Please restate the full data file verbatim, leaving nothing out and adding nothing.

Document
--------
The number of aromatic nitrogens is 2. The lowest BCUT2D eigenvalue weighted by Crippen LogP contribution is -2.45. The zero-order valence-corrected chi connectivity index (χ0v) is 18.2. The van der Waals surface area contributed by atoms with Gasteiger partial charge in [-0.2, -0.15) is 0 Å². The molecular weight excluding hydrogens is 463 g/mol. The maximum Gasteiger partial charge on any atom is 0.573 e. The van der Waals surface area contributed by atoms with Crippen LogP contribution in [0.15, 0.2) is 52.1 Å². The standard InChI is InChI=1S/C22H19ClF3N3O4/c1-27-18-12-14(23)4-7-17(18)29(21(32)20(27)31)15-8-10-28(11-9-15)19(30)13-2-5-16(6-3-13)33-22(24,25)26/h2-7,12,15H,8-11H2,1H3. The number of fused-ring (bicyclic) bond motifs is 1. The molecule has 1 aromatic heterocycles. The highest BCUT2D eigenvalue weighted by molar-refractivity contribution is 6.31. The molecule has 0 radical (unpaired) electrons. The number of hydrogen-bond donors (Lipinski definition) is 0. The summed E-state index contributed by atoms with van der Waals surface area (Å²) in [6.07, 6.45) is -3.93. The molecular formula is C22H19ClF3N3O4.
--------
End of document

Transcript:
The number of aromatic nitrogens is 2. The lowest BCUT2D eigenvalue weighted by Crippen LogP contribution is -2.45. The zero-order valence-corrected chi connectivity index (χ0v) is 18.2. The van der Waals surface area contributed by atoms with Gasteiger partial charge in [-0.2, -0.15) is 0 Å². The molecular weight excluding hydrogens is 463 g/mol. The maximum Gasteiger partial charge on any atom is 0.573 e. The van der Waals surface area contributed by atoms with Crippen LogP contribution in [0.15, 0.2) is 52.1 Å². The standard InChI is InChI=1S/C22H19ClF3N3O4/c1-27-18-12-14(23)4-7-17(18)29(21(32)20(27)31)15-8-10-28(11-9-15)19(30)13-2-5-16(6-3-13)33-22(24,25)26/h2-7,12,15H,8-11H2,1H3. The number of fused-ring (bicyclic) bond motifs is 1. The molecule has 1 aromatic heterocycles. The highest BCUT2D eigenvalue weighted by molar-refractivity contribution is 6.31. The molecule has 0 radical (unpaired) electrons. The number of hydrogen-bond donors (Lipinski definition) is 0. The summed E-state index contributed by atoms with van der Waals surface area (Å²) in [6.07, 6.45) is -3.93. The molecular formula is C22H19ClF3N3O4.